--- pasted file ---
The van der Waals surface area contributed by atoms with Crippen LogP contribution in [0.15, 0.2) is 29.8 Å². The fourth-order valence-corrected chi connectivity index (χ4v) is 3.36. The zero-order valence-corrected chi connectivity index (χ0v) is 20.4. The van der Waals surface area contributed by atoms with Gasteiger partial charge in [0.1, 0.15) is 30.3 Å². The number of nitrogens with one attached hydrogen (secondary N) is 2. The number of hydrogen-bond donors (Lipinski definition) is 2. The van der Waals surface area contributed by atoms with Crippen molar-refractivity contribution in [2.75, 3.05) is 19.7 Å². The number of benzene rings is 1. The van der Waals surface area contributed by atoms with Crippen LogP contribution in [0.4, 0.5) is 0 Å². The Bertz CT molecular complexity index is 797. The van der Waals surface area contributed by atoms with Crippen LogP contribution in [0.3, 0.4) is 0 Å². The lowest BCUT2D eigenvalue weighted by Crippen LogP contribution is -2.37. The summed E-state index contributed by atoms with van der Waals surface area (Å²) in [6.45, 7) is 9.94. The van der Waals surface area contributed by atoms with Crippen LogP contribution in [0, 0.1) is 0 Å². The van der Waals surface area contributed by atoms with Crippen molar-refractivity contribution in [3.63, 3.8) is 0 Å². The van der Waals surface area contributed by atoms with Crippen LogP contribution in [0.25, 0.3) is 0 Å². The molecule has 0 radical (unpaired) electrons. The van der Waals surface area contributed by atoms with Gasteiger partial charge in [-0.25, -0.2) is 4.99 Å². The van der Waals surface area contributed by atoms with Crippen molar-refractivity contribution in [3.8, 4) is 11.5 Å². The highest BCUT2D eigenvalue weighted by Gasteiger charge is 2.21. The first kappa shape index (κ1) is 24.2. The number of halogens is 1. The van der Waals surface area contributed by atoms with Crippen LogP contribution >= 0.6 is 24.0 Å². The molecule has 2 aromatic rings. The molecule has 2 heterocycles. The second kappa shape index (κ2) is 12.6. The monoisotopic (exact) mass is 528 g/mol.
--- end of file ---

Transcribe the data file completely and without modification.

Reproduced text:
The van der Waals surface area contributed by atoms with Crippen LogP contribution in [0.15, 0.2) is 29.8 Å². The fourth-order valence-corrected chi connectivity index (χ4v) is 3.36. The zero-order valence-corrected chi connectivity index (χ0v) is 20.4. The van der Waals surface area contributed by atoms with Gasteiger partial charge in [0.1, 0.15) is 30.3 Å². The number of nitrogens with one attached hydrogen (secondary N) is 2. The number of hydrogen-bond donors (Lipinski definition) is 2. The van der Waals surface area contributed by atoms with Crippen molar-refractivity contribution in [2.75, 3.05) is 19.7 Å². The number of benzene rings is 1. The van der Waals surface area contributed by atoms with Crippen LogP contribution in [0.4, 0.5) is 0 Å². The Bertz CT molecular complexity index is 797. The van der Waals surface area contributed by atoms with Crippen LogP contribution in [0.3, 0.4) is 0 Å². The lowest BCUT2D eigenvalue weighted by Crippen LogP contribution is -2.37. The summed E-state index contributed by atoms with van der Waals surface area (Å²) in [6.45, 7) is 9.94. The van der Waals surface area contributed by atoms with Crippen LogP contribution in [0, 0.1) is 0 Å². The van der Waals surface area contributed by atoms with Crippen molar-refractivity contribution in [3.63, 3.8) is 0 Å². The van der Waals surface area contributed by atoms with Crippen LogP contribution in [0.25, 0.3) is 0 Å². The molecule has 0 radical (unpaired) electrons. The van der Waals surface area contributed by atoms with Gasteiger partial charge in [-0.25, -0.2) is 4.99 Å². The van der Waals surface area contributed by atoms with Crippen molar-refractivity contribution in [3.8, 4) is 11.5 Å². The highest BCUT2D eigenvalue weighted by Gasteiger charge is 2.21. The first kappa shape index (κ1) is 24.2. The number of halogens is 1. The van der Waals surface area contributed by atoms with Crippen LogP contribution >= 0.6 is 24.0 Å². The molecule has 2 aromatic rings. The molecule has 2 heterocycles. The second kappa shape index (κ2) is 12.6. The monoisotopic (exact) mass is 528 g/mol.